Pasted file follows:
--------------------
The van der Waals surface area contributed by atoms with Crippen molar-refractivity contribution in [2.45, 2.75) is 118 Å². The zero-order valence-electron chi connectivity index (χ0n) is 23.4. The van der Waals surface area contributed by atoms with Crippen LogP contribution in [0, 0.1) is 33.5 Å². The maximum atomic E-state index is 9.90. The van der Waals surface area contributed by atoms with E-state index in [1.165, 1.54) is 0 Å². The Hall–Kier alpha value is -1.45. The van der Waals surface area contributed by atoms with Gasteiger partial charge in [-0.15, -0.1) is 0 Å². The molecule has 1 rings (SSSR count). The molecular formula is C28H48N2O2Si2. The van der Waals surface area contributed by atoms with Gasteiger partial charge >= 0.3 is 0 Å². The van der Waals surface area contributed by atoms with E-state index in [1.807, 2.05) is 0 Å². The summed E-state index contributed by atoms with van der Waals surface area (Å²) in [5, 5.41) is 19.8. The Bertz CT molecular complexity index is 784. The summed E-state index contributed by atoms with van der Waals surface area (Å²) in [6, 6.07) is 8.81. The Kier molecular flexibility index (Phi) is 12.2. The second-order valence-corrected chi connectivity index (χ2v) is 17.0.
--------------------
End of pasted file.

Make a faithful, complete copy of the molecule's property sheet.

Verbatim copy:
The van der Waals surface area contributed by atoms with Crippen molar-refractivity contribution in [2.45, 2.75) is 118 Å². The zero-order valence-electron chi connectivity index (χ0n) is 23.4. The van der Waals surface area contributed by atoms with Crippen LogP contribution in [0, 0.1) is 33.5 Å². The maximum atomic E-state index is 9.90. The van der Waals surface area contributed by atoms with E-state index in [1.165, 1.54) is 0 Å². The Hall–Kier alpha value is -1.45. The van der Waals surface area contributed by atoms with Gasteiger partial charge in [-0.15, -0.1) is 0 Å². The molecule has 1 rings (SSSR count). The molecular formula is C28H48N2O2Si2. The van der Waals surface area contributed by atoms with Gasteiger partial charge >= 0.3 is 0 Å². The van der Waals surface area contributed by atoms with E-state index in [1.807, 2.05) is 0 Å². The summed E-state index contributed by atoms with van der Waals surface area (Å²) in [5, 5.41) is 19.8. The Bertz CT molecular complexity index is 784. The summed E-state index contributed by atoms with van der Waals surface area (Å²) in [6, 6.07) is 8.81. The Kier molecular flexibility index (Phi) is 12.2. The second-order valence-corrected chi connectivity index (χ2v) is 17.0.